Thursday, November 20, 2008
The world's richest man, Warren Buffet, is nicknamed "The Oracle of Omaha" for his investment foresight.
Buffet's reputation is so great that when his investment company, Berkshire Hathaway, invested billions of dollars in companies like Goldman and GE, the stock market rallied on that news alone. Buffet's investing success is such that people figured if The Oracle was buying, the market must have hit bottom.
Buffet is also one of Obama's primary economic advisors, and his advice and assistance is sought by hundreds of CEOs.
But in a sign of the times, the Oracle's Berkshire Hathaway is in real trouble. BH is down 50% from its all-time high.
More importantly, as Bloomberg points out:
The cost of protecting against default by Warren Buffet's AAA rated Berkshire Hathaway Inc. has almost tripled in two months, a sign of just how skittish investors have become amid the global financial crisis.
The cost to protect against Berkshire being unable to meet its debt payments, based on credit-default swaps, is more than four times that of rival insurer Travelers Cos. At those levels, the swaps are typical of companies rated Baa3 by Moody's Investors Service, one level above junk. The price may have risen on concern that the billionaire's firm could lose a $37 billion bet on world stock market values more than a decade from now. ***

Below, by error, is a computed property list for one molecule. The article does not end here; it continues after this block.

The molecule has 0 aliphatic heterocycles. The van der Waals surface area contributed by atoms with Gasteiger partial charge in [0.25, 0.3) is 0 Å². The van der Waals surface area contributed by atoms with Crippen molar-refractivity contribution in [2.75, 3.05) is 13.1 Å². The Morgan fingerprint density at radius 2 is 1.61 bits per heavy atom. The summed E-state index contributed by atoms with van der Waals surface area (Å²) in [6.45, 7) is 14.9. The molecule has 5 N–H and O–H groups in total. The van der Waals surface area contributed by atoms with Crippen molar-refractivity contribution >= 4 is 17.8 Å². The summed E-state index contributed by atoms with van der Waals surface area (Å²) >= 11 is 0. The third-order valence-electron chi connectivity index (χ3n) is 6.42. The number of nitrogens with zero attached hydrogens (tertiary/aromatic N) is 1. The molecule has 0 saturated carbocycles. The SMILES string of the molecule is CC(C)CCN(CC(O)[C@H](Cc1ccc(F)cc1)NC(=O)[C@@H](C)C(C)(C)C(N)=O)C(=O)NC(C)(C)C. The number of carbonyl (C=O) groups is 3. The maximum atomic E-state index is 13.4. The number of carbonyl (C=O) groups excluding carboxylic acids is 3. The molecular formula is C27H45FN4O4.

For the swaps to pay off, Berkshire would have to exhaust its $33.4 billion cash hoard, and Buffett's decades-long record as the world's most successful investor would have to come to a cataclysmic end.
And as financial analyst and former high-level derivatives trader, Roger Ehrenberg, writes:
Economic conditions are so bad that they even blindsided the Oracle.
Berkshire Hathaway is genuinely threatened by a potential run on its credit, due to contractual provisions in its derivatives agreements that could compel it to post more collateral at exactly the worst time . . . .
If we are even talking about Berkshire Hathaway being at risk, then ANY company is at risk of a run on its credit . . . .